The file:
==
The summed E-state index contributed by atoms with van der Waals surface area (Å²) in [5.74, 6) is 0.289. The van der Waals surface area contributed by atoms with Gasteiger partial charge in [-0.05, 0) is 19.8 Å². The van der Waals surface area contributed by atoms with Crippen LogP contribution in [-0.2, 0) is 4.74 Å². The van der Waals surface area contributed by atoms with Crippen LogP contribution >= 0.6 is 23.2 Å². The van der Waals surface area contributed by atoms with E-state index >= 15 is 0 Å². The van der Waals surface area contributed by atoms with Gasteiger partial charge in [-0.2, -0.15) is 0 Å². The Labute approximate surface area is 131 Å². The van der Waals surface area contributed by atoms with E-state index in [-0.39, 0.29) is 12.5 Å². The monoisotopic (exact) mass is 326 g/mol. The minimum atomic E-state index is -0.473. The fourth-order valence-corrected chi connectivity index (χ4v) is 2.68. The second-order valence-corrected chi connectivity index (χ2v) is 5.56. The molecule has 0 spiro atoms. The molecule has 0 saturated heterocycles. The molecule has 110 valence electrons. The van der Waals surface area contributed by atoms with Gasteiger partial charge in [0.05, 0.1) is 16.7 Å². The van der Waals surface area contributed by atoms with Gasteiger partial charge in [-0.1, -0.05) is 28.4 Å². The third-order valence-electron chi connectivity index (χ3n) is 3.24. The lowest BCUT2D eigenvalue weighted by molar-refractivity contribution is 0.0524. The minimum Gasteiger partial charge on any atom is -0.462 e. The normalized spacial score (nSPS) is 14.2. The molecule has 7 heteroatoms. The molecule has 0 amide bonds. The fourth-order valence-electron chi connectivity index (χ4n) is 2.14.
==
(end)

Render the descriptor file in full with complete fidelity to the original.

The summed E-state index contributed by atoms with van der Waals surface area (Å²) in [5.74, 6) is 0.289. The van der Waals surface area contributed by atoms with Gasteiger partial charge in [-0.05, 0) is 19.8 Å². The van der Waals surface area contributed by atoms with Crippen LogP contribution in [-0.2, 0) is 4.74 Å². The van der Waals surface area contributed by atoms with Crippen LogP contribution >= 0.6 is 23.2 Å². The van der Waals surface area contributed by atoms with E-state index >= 15 is 0 Å². The van der Waals surface area contributed by atoms with Gasteiger partial charge in [-0.2, -0.15) is 0 Å². The Labute approximate surface area is 131 Å². The van der Waals surface area contributed by atoms with E-state index in [-0.39, 0.29) is 12.5 Å². The monoisotopic (exact) mass is 326 g/mol. The minimum atomic E-state index is -0.473. The fourth-order valence-corrected chi connectivity index (χ4v) is 2.68. The second-order valence-corrected chi connectivity index (χ2v) is 5.56. The molecule has 0 spiro atoms. The molecule has 0 saturated heterocycles. The molecule has 110 valence electrons. The van der Waals surface area contributed by atoms with Gasteiger partial charge in [0.05, 0.1) is 16.7 Å². The van der Waals surface area contributed by atoms with Gasteiger partial charge in [-0.1, -0.05) is 28.4 Å². The third-order valence-electron chi connectivity index (χ3n) is 3.24. The lowest BCUT2D eigenvalue weighted by molar-refractivity contribution is 0.0524. The minimum Gasteiger partial charge on any atom is -0.462 e. The normalized spacial score (nSPS) is 14.2. The molecule has 7 heteroatoms. The molecule has 0 amide bonds. The fourth-order valence-electron chi connectivity index (χ4n) is 2.14.